Has it already really been a week? Yes. Actually, it’s been just over a week since news hit us that legendary Jamaica musician, producer and shamanistic audio-mystic Lee “Scratch” Perry had passed away.
Perry’s legacy and influence are massive. He was an indefatigable and prolific music maker, as well as a visionary and innovator in the recording studio. There he experimented with sound, explored the sonic possibilities and techniques offered up by the tools and equipment on hand. Audio effects like reverb, delay, echo and other electronic manipulations were liberally applied, as was the process of overdubbing.
Perry sculpted the dub and reggae aural aesthetic, providing the cues and and inspiration that helped propel several generations of musicians worldwide. Among these was Bob Marley and the Wailers. Far away from Jamaica, artists like Kanye West, the Clash, the Beastie Boys and Paul McCartney found inspiration and even collaborated with him. Perry’s innovations found their way into many disparate musical genres beyond reggae, including rock, punk, hip hop, and electronic dance music.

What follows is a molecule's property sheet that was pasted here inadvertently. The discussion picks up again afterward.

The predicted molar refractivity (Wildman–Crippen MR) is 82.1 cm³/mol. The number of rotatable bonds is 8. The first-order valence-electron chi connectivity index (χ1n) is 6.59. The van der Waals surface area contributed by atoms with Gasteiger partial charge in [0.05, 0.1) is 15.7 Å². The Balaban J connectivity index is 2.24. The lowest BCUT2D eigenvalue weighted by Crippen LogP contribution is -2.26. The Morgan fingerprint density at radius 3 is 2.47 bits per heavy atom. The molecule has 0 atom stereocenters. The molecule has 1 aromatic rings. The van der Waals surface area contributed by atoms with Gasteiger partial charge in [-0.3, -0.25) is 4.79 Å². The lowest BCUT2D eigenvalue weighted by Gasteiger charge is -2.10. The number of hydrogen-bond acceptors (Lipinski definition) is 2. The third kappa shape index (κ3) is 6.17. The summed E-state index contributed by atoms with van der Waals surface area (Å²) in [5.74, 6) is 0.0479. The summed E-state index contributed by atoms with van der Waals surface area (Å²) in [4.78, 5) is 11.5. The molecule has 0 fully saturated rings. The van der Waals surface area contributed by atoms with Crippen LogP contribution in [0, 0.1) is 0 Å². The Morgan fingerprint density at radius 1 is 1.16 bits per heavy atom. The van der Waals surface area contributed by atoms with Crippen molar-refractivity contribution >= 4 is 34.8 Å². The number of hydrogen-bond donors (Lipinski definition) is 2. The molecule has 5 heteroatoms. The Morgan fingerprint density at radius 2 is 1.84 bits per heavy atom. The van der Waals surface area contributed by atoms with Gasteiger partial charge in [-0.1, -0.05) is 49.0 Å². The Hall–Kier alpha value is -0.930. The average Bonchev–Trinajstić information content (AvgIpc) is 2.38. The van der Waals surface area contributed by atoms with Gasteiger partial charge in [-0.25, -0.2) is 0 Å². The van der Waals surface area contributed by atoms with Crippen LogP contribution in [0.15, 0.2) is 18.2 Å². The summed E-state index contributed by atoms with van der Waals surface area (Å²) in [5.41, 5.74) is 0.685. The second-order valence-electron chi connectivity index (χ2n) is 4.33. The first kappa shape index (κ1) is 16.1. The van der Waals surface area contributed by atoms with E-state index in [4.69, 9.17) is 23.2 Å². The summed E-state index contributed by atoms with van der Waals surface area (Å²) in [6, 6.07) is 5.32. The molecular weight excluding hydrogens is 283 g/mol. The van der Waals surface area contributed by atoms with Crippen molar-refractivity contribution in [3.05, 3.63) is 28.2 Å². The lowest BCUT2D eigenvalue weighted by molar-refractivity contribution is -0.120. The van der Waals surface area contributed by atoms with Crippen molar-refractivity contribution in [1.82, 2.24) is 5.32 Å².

We are huge fans of Perry. If you don’t already know it, check out the song he produced for Max Romeo with his band the Upsetters called “Chase the Devil” from 1976. (See YouTube video below.) It’s a classic and perfect specimen of simultaneously light and profound mid-tempo reggae with Perry’s fingerprints all over it. The hooky bits of the song were famously borrowed by Kanye for Jay-Z’s tune “Lucifer.”
For a deeper cut, check out the song he recorded for Beasties Boys’ 1998 album “Hello Nasty.” The track is aptly called “Dr. Lee, Phd” and it’s a brilliant, bittersweet ganja-infused lullaby for the ages. (See YouTube video below.)
Rest in peace, Lee.